And as my brother Scott used to say, I kind of look forward to moving into a new room, because it'll let me get to know my speakers all over again. (Unfortunately this often leads to new [old] speakers, since the room and the speakers work symbiotically. But that's a gradual process as you get to know the room.) --Mike]

Mike, what a luxury it is to listen to what you like while you work!
I'm retired, but when I did work, my partner (business) and I used to listen to "blah" radio! Neither one of us would ever admit to what our taste in music was, assuming we had one! And when Al would hum something, he was alway way off key!
When he was occasionally out for the day, I'd put on talk radio,- NPR, and that didn't work as I couldn't concentrate.
And I am enjoying this morning coffee thing! I hope you keep it going.

[I'd like to Fred but I need to get into a better habit. Too often I find myself late at night with nothing done, and too tired to think. I need to write them first thing in the morning or something. I'll keep trying. --Mike]

I'm a big fan of David Sylvian's work, I often listen to Rain Tree Crow and was pleased that you know it.

Noo! Death to "he or she"! Long live "singular they"!

Sounds like Matisse thought of photographs as "documents with charm." I dunno about you, but that sounds like a big fat paycheck to me. :)

Like Bob above your post made me think of Sheldon; e.g. https://www.youtube.com/watch?v=1zIY6DQSlbY

FWIW I found Matisse's comment quite generous, and suggestive of someone truly zen with the creative process. Normally people are not so clear sighted about competing fields. Then again, he's a personal hero, so I've got rose-colored lenses on.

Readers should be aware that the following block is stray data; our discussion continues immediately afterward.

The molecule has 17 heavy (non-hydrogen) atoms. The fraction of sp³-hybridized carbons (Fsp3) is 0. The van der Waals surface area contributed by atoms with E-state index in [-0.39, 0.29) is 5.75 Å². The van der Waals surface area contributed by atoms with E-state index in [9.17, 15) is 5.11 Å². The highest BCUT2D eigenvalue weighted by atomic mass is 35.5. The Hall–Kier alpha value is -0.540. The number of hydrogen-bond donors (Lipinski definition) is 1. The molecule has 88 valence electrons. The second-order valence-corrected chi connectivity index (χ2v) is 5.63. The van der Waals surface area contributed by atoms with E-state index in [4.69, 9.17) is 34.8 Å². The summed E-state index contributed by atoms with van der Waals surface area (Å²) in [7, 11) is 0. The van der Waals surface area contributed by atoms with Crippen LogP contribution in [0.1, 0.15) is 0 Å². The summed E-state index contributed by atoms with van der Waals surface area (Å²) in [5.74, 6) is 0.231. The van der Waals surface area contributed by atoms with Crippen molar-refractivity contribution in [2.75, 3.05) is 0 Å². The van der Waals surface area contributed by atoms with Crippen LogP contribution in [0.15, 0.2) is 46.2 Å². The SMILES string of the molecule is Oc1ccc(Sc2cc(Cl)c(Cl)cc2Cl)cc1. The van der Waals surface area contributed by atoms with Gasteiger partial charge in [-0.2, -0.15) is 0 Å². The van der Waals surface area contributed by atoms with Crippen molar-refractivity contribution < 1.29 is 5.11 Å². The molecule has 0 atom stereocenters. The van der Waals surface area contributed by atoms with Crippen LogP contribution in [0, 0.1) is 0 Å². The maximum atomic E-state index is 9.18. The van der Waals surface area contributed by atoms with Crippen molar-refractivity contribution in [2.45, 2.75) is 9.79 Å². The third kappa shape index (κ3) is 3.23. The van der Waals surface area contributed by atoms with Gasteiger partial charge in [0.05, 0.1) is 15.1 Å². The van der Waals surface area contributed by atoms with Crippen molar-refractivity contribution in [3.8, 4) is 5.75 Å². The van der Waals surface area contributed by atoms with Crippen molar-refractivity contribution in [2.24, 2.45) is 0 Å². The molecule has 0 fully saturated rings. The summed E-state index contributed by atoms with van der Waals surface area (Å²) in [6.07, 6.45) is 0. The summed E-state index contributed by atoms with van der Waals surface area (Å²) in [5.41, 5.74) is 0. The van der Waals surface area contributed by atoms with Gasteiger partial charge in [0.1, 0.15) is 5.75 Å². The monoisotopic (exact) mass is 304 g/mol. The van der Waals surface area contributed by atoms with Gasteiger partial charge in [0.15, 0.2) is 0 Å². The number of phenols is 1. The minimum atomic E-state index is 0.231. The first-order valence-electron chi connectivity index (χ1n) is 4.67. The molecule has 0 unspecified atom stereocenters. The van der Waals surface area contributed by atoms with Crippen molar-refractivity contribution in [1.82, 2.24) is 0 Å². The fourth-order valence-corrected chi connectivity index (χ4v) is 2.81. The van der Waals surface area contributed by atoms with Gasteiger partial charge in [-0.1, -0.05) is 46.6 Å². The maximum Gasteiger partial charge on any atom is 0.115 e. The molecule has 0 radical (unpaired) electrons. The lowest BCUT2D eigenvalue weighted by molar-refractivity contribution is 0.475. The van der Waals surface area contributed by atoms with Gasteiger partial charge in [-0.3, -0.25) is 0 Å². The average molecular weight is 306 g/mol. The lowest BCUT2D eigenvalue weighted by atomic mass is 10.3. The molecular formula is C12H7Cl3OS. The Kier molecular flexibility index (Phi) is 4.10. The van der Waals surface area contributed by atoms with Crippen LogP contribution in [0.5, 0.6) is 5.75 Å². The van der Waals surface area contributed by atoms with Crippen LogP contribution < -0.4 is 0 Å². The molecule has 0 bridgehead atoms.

(and finally, belatedly, sincerest congratulations regarding the new homestead. I'm pleased for you and echo those few people who want to figure out token natural light in your man-cave.)

[That Sheldon video IS very funny. I'd never seen it. --Mike]

Don't worry about the acoustics Mike, you can just stick carpet covered with egg cartons on the walls...

Rain Tree Crow! I haven't listened to that since... well, since whenever it came out. Blackwater is the one song I remember. I'll have to dig it out and give it a listen because I was just looking for reference tracks...

Sorry for being off-topic, but I stumbled upon this from view mixed and I thought these were so entertaining that I just had to share.

If you publish this I would warn the readers not to take a sip of coffee before viewing these.

29 Prom pictures that well, um....:


Desk first, stereo second, if you're going to print photographs as well as write. Gotta keep reflections off the screen.

"Amateur" as a description has certainly become an insulting characterization over the years.

So foolish question, but I yam what I yam. What are you listening for with your clapping test? I'm a bit of a headphone addict, mostly in the office, and then not wanting to bother the wife at home. She's supportive of trying to assemble a decent audiophilish setup though, and I'll take all the help I can get. ;)

I think I agree with Matisse, god save us from photoshopped to death amateur photographers.